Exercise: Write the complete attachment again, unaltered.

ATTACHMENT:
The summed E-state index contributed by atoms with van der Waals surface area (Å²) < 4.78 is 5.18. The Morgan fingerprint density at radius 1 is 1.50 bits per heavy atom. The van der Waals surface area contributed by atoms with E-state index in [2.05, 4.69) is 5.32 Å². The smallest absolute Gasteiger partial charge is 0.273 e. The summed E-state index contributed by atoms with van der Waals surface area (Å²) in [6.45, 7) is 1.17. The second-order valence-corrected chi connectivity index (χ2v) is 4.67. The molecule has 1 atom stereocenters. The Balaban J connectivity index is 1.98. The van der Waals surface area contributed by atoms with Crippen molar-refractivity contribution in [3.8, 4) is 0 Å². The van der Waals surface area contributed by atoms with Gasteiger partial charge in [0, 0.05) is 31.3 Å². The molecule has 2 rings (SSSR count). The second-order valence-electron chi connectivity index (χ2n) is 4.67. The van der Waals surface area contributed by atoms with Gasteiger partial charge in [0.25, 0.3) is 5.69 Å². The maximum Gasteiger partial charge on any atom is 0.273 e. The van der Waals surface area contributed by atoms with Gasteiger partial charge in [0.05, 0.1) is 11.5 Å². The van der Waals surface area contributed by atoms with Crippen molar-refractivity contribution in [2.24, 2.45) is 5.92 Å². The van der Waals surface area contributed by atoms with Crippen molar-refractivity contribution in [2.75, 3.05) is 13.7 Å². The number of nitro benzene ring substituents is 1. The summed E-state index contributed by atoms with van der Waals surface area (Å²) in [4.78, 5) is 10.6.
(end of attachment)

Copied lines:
The summed E-state index contributed by atoms with van der Waals surface area (Å²) < 4.78 is 5.18. The Morgan fingerprint density at radius 1 is 1.50 bits per heavy atom. The van der Waals surface area contributed by atoms with E-state index in [2.05, 4.69) is 5.32 Å². The smallest absolute Gasteiger partial charge is 0.273 e. The summed E-state index contributed by atoms with van der Waals surface area (Å²) in [6.45, 7) is 1.17. The second-order valence-corrected chi connectivity index (χ2v) is 4.67. The molecule has 1 atom stereocenters. The Balaban J connectivity index is 1.98. The van der Waals surface area contributed by atoms with Crippen molar-refractivity contribution in [3.8, 4) is 0 Å². The van der Waals surface area contributed by atoms with Gasteiger partial charge in [0, 0.05) is 31.3 Å². The molecule has 2 rings (SSSR count). The second-order valence-electron chi connectivity index (χ2n) is 4.67. The van der Waals surface area contributed by atoms with Gasteiger partial charge in [0.25, 0.3) is 5.69 Å². The maximum Gasteiger partial charge on any atom is 0.273 e. The van der Waals surface area contributed by atoms with Gasteiger partial charge in [0.05, 0.1) is 11.5 Å². The van der Waals surface area contributed by atoms with Crippen molar-refractivity contribution in [2.24, 2.45) is 5.92 Å². The van der Waals surface area contributed by atoms with Crippen molar-refractivity contribution in [2.75, 3.05) is 13.7 Å². The number of nitro benzene ring substituents is 1. The summed E-state index contributed by atoms with van der Waals surface area (Å²) in [4.78, 5) is 10.6.